Microsoft to deliver final version of Office 2013 RT starting in early November

Microsoft to deliver final version of Office 2013 RT starting in early November

Summary: Microsoft's Office Home & Student 2013 bundle for ARM-based Windows devices, due to begin rolling out later this year, is slightly different from its x86-based counterpart.

TOPICS: ARM, Microsoft, Software

Microsoft let slip back in June that the version of Microsoft Office 2013 that would be available to Windows RT tablets and PC customers would be a "preview" test-build. In a September 13 blog post, Microsoft confirmed that information and added a few more particulars about the Office Home & Student 2013 RT bundle that will be available to those with ARM-based Windows devices.

Office 2013 RT won't be available for purchase as a separate product. It will be "included" with ARM-based Windows RT tablets and PCs and will function as a Desktop app, meaning it won't be available through the Windows Store.

The final version of Office Home & Student 2013 RT will be available to customers between early November through January 2013, with exact timing depending on language, Microsoft officials said. Those who buy Windows RT devices before the final is out will get the preview build, which will be updated to final for free via Windows Update.

(The rumored release to manufacturing date for the final version of Office 2013 for x86/x64 hardware is November 2012, with consumer/general availability in early 2013. Microsoft officials still have not said when Office 2013 will RTM or launch.)


The Office 2013 RT apps -- Word, Excel, PowerPoint and OneNote -- are very similar to, but not exactly the same as their Office 2013 counterparts, as they had to be built to run on ARM. Yes, they were built on the same code base as "regular" Office, but the RT apps had to be tweaked to meet the security and battery-life stipulations of ARM-based hardware, Microsoft officials noted in this week's blog post.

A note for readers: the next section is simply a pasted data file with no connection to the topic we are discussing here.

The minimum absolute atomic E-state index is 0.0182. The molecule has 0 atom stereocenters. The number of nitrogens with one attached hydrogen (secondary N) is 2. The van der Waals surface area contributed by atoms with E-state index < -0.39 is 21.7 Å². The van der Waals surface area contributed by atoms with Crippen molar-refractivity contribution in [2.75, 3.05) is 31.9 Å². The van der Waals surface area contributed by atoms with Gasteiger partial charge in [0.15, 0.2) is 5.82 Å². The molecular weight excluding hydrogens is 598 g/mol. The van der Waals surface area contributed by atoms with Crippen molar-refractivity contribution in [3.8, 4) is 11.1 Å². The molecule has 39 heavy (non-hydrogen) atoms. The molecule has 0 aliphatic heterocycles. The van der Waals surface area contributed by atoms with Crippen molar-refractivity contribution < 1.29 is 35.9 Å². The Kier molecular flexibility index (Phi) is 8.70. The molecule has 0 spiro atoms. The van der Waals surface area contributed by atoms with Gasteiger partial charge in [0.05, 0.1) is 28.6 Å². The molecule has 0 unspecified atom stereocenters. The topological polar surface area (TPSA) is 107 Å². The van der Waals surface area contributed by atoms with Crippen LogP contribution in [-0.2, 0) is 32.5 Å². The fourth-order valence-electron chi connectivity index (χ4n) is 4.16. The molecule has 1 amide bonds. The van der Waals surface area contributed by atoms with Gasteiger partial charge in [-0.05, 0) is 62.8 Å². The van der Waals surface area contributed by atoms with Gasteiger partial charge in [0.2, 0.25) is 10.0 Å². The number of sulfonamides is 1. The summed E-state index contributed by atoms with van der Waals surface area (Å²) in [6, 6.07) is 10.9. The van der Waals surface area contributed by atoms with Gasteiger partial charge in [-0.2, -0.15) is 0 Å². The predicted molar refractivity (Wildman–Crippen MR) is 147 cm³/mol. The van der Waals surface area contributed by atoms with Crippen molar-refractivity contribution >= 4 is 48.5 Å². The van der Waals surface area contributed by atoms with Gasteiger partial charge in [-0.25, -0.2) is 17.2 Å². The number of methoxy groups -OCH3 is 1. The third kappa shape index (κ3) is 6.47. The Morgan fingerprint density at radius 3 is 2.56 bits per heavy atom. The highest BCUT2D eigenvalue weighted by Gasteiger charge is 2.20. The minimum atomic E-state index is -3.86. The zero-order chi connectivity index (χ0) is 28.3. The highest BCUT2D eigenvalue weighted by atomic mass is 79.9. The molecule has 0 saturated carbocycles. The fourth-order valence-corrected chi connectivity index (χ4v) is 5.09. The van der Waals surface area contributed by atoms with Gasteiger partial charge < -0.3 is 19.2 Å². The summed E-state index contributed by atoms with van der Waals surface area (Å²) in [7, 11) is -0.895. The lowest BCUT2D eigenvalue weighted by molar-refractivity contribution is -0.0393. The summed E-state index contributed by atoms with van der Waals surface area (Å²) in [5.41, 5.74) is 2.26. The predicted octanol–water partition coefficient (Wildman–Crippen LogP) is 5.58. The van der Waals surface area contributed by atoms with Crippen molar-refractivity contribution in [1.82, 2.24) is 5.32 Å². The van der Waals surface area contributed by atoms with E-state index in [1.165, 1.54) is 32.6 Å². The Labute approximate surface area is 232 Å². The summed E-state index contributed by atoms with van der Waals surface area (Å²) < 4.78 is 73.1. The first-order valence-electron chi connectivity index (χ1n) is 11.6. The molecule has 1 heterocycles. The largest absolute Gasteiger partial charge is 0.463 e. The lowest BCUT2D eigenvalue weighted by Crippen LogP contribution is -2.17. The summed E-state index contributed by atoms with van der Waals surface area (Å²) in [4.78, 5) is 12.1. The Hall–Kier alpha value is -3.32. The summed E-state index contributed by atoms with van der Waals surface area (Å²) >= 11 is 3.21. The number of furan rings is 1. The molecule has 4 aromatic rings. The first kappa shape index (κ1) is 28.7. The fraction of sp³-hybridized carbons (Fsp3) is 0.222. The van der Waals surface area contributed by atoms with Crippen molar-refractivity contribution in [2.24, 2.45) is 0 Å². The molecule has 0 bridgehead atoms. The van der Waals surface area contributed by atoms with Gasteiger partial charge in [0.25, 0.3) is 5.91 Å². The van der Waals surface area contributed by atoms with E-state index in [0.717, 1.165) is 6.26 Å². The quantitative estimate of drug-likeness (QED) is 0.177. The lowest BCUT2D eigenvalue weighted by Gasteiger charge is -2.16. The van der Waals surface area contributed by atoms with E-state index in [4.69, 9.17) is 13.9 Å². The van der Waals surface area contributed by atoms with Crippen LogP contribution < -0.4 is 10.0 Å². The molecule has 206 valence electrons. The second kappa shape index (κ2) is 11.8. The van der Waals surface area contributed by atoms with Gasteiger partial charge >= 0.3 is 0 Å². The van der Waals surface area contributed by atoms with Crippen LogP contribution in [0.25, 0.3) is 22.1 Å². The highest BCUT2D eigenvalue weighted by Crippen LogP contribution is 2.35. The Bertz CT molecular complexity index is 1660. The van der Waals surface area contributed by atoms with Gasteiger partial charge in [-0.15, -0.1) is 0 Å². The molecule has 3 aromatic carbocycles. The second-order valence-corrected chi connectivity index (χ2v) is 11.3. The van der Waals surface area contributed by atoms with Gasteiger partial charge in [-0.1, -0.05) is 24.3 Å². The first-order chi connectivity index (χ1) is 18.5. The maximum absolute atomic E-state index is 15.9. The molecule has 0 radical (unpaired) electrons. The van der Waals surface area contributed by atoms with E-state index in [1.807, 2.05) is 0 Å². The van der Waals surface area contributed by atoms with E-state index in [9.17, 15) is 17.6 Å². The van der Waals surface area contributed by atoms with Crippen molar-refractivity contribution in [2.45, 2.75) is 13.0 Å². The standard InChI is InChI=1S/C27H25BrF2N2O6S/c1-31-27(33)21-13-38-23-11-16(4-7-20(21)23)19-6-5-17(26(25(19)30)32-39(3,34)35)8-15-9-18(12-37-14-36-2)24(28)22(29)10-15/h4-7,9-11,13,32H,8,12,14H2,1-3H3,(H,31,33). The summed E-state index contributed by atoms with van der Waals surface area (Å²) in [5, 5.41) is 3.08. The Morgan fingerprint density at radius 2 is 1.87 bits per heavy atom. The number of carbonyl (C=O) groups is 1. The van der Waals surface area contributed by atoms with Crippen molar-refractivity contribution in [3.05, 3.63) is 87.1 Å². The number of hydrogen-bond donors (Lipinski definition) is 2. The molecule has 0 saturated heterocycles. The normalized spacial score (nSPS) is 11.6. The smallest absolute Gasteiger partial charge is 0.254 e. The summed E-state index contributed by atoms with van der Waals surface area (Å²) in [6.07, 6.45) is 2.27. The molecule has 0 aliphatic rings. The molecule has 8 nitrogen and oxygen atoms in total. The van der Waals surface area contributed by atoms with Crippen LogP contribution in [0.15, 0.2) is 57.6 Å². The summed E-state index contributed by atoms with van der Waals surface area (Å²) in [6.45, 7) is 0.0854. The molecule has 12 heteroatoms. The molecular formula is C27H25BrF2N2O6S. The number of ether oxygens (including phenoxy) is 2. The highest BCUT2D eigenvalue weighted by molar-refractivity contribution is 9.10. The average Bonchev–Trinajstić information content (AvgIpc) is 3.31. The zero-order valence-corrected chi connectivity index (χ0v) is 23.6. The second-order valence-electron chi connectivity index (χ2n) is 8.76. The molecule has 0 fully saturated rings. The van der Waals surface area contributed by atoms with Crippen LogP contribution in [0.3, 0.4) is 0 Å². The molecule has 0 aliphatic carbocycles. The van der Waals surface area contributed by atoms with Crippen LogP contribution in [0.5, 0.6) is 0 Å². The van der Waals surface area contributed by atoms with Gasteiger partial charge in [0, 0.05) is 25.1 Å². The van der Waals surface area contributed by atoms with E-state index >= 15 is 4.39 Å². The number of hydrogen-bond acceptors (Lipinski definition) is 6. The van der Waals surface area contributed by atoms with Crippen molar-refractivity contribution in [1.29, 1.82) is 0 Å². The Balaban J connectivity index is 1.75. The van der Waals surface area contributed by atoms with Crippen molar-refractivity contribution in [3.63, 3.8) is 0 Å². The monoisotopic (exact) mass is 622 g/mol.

Because of these requirements on ARM, Microsoft is dropping support for a number of features with Office 2013 RT that will still be available iin the x86/x64 versions of Office 2013.

Features that won't be supported/will be limitedly supported in Office RT, listed in the "Office Next" blog post -- include:

  • Macros, add-ins, and features that rely on ActiveX controls or 3rd party code such as the PowerPoint Slide Library ActiveX control and Flash Video Playback
  • Certain legacy features such as playing older media formats in PowerPoint (upgrade to modern formats and they will play) and editing equations written in Equation Editor 3.0, which was used in older versions of Office (viewing works fine)
  • Certain email sending features, since Windows RT does not support Outlook or other desktop mail applications (opening a mail app, such as the mail app that comes with Windows RT devices, and inserting your Office content works fine)
  • Creating a Data Model in Excel 2013 RT (PivotTables, QueryTables, Pivot Charts work fine)
  • Recording narrations in PowerPoint 2013 RT
  • Searching embedded audio/video files, recording audio/video notes, and importing from an attached scanner with OneNote 2013 RT (inserting audio/video notes or scanned images from another program works fine)

Microsoft officials said to expect a more detailed release schedule for Office 2013 RT on October 26, which is the day Windows 8 and Windows RT devices will be available at retail.

Topics: ARM, Microsoft, Software